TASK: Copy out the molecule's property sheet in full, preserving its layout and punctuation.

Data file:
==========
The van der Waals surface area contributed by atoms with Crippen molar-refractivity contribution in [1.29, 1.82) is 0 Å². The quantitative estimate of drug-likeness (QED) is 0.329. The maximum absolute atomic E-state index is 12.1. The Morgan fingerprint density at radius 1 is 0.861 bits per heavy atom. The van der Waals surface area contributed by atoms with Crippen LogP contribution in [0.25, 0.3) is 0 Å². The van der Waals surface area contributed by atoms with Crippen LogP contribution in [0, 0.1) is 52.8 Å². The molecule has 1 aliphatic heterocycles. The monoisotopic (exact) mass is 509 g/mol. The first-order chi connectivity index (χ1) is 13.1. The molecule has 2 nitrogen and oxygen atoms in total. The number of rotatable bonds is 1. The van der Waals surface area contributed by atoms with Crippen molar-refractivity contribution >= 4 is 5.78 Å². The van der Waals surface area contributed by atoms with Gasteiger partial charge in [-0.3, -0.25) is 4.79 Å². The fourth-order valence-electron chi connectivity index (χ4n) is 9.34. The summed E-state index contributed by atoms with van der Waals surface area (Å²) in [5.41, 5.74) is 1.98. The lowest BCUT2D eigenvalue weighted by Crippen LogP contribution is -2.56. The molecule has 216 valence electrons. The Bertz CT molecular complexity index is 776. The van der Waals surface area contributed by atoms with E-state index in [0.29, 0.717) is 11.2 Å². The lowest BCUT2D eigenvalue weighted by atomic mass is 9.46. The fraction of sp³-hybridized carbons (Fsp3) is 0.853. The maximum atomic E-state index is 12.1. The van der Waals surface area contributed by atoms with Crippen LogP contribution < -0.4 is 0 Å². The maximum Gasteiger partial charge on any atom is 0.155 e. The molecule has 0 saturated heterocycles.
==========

The van der Waals surface area contributed by atoms with Crippen molar-refractivity contribution in [1.29, 1.82) is 0 Å². The quantitative estimate of drug-likeness (QED) is 0.329. The maximum absolute atomic E-state index is 12.1. The Morgan fingerprint density at radius 1 is 0.861 bits per heavy atom. The van der Waals surface area contributed by atoms with Crippen LogP contribution in [0.25, 0.3) is 0 Å². The van der Waals surface area contributed by atoms with Crippen LogP contribution in [0, 0.1) is 52.8 Å². The molecule has 1 aliphatic heterocycles. The monoisotopic (exact) mass is 509 g/mol. The first-order chi connectivity index (χ1) is 13.1. The molecule has 2 nitrogen and oxygen atoms in total. The number of rotatable bonds is 1. The van der Waals surface area contributed by atoms with Crippen molar-refractivity contribution >= 4 is 5.78 Å². The van der Waals surface area contributed by atoms with Gasteiger partial charge in [-0.3, -0.25) is 4.79 Å². The fourth-order valence-electron chi connectivity index (χ4n) is 9.34. The summed E-state index contributed by atoms with van der Waals surface area (Å²) in [5.41, 5.74) is 1.98. The lowest BCUT2D eigenvalue weighted by Crippen LogP contribution is -2.56. The molecule has 216 valence electrons. The Bertz CT molecular complexity index is 776. The van der Waals surface area contributed by atoms with E-state index in [0.29, 0.717) is 11.2 Å². The lowest BCUT2D eigenvalue weighted by atomic mass is 9.46. The fraction of sp³-hybridized carbons (Fsp3) is 0.853. The maximum atomic E-state index is 12.1. The van der Waals surface area contributed by atoms with Crippen LogP contribution < -0.4 is 0 Å². The maximum Gasteiger partial charge on any atom is 0.155 e. The molecule has 0 saturated heterocycles.